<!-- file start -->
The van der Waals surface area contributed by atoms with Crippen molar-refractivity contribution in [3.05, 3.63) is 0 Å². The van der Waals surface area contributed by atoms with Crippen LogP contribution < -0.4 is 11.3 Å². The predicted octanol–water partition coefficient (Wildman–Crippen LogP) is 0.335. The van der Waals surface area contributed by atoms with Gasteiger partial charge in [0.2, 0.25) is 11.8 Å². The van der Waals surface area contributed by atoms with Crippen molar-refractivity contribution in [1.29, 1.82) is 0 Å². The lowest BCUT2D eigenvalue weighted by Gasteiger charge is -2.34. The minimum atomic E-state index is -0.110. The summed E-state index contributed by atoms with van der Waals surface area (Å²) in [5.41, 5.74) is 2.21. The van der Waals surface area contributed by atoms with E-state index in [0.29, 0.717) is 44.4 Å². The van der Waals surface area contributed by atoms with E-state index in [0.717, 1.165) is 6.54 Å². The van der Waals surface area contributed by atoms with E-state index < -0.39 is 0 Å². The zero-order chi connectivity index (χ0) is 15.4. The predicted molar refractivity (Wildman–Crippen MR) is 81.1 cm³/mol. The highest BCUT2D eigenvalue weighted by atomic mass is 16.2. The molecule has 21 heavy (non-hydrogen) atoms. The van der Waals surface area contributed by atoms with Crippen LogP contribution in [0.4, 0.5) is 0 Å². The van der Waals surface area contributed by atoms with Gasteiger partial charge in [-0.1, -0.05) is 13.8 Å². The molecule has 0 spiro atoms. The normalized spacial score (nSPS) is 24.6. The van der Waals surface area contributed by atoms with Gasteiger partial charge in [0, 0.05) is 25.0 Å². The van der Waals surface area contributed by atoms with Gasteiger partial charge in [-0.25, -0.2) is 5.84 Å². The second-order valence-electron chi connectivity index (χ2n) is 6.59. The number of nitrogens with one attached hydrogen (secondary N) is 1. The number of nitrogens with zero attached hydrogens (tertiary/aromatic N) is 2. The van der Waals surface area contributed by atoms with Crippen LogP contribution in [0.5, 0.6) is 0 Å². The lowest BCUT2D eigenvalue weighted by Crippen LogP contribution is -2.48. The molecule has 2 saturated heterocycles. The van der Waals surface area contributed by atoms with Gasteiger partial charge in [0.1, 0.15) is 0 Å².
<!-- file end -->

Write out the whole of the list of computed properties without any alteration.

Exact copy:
The van der Waals surface area contributed by atoms with Crippen molar-refractivity contribution in [3.05, 3.63) is 0 Å². The van der Waals surface area contributed by atoms with Crippen LogP contribution < -0.4 is 11.3 Å². The predicted octanol–water partition coefficient (Wildman–Crippen LogP) is 0.335. The van der Waals surface area contributed by atoms with Gasteiger partial charge in [0.2, 0.25) is 11.8 Å². The van der Waals surface area contributed by atoms with Crippen molar-refractivity contribution in [1.29, 1.82) is 0 Å². The lowest BCUT2D eigenvalue weighted by Gasteiger charge is -2.34. The minimum atomic E-state index is -0.110. The summed E-state index contributed by atoms with van der Waals surface area (Å²) in [5.41, 5.74) is 2.21. The van der Waals surface area contributed by atoms with E-state index in [0.29, 0.717) is 44.4 Å². The van der Waals surface area contributed by atoms with E-state index in [0.717, 1.165) is 6.54 Å². The van der Waals surface area contributed by atoms with E-state index < -0.39 is 0 Å². The zero-order chi connectivity index (χ0) is 15.4. The predicted molar refractivity (Wildman–Crippen MR) is 81.1 cm³/mol. The highest BCUT2D eigenvalue weighted by atomic mass is 16.2. The molecule has 21 heavy (non-hydrogen) atoms. The van der Waals surface area contributed by atoms with Crippen LogP contribution in [0.4, 0.5) is 0 Å². The van der Waals surface area contributed by atoms with Gasteiger partial charge in [-0.1, -0.05) is 13.8 Å². The molecule has 0 spiro atoms. The normalized spacial score (nSPS) is 24.6. The van der Waals surface area contributed by atoms with Gasteiger partial charge in [0, 0.05) is 25.0 Å². The van der Waals surface area contributed by atoms with Gasteiger partial charge in [-0.25, -0.2) is 5.84 Å². The second-order valence-electron chi connectivity index (χ2n) is 6.59. The number of nitrogens with one attached hydrogen (secondary N) is 1. The number of nitrogens with zero attached hydrogens (tertiary/aromatic N) is 2. The van der Waals surface area contributed by atoms with Crippen LogP contribution in [0.5, 0.6) is 0 Å². The lowest BCUT2D eigenvalue weighted by Crippen LogP contribution is -2.48. The molecule has 2 saturated heterocycles. The van der Waals surface area contributed by atoms with Gasteiger partial charge in [0.1, 0.15) is 0 Å².